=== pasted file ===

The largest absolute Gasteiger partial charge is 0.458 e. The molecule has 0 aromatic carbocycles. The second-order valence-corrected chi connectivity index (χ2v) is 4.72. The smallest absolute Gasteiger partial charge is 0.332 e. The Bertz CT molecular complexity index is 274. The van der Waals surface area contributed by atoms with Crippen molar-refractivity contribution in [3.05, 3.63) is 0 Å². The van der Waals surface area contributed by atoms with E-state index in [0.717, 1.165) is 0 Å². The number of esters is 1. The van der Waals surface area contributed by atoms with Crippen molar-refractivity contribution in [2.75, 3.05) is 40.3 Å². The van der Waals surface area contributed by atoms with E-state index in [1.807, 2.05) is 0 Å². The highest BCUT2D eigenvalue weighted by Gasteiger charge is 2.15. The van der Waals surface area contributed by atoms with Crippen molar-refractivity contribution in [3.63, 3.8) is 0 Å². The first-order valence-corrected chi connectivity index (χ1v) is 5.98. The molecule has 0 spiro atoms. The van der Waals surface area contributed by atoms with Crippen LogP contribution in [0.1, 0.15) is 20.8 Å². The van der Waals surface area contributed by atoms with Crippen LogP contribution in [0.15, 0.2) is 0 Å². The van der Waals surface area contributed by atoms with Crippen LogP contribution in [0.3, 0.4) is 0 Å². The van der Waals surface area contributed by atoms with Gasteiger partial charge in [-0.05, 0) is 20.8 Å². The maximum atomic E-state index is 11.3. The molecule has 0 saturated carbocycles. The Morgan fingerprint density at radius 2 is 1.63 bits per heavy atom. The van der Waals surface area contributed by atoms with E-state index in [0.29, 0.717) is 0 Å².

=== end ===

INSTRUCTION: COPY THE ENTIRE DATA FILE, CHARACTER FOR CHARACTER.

The largest absolute Gasteiger partial charge is 0.458 e. The molecule has 0 aromatic carbocycles. The second-order valence-corrected chi connectivity index (χ2v) is 4.72. The smallest absolute Gasteiger partial charge is 0.332 e. The Bertz CT molecular complexity index is 274. The van der Waals surface area contributed by atoms with Crippen molar-refractivity contribution in [3.05, 3.63) is 0 Å². The van der Waals surface area contributed by atoms with E-state index in [0.717, 1.165) is 0 Å². The number of esters is 1. The van der Waals surface area contributed by atoms with Crippen molar-refractivity contribution in [2.75, 3.05) is 40.3 Å². The van der Waals surface area contributed by atoms with E-state index in [1.807, 2.05) is 0 Å². The highest BCUT2D eigenvalue weighted by Gasteiger charge is 2.15. The van der Waals surface area contributed by atoms with Crippen molar-refractivity contribution in [3.63, 3.8) is 0 Å². The first-order valence-corrected chi connectivity index (χ1v) is 5.98. The molecule has 0 spiro atoms. The van der Waals surface area contributed by atoms with Crippen LogP contribution in [0.1, 0.15) is 20.8 Å². The van der Waals surface area contributed by atoms with Crippen LogP contribution in [0.15, 0.2) is 0 Å². The van der Waals surface area contributed by atoms with Crippen LogP contribution in [0.3, 0.4) is 0 Å². The van der Waals surface area contributed by atoms with Gasteiger partial charge in [-0.05, 0) is 20.8 Å². The maximum atomic E-state index is 11.3. The molecule has 0 saturated carbocycles. The Morgan fingerprint density at radius 2 is 1.63 bits per heavy atom. The van der Waals surface area contributed by atoms with E-state index in [0.29, 0.717) is 0 Å².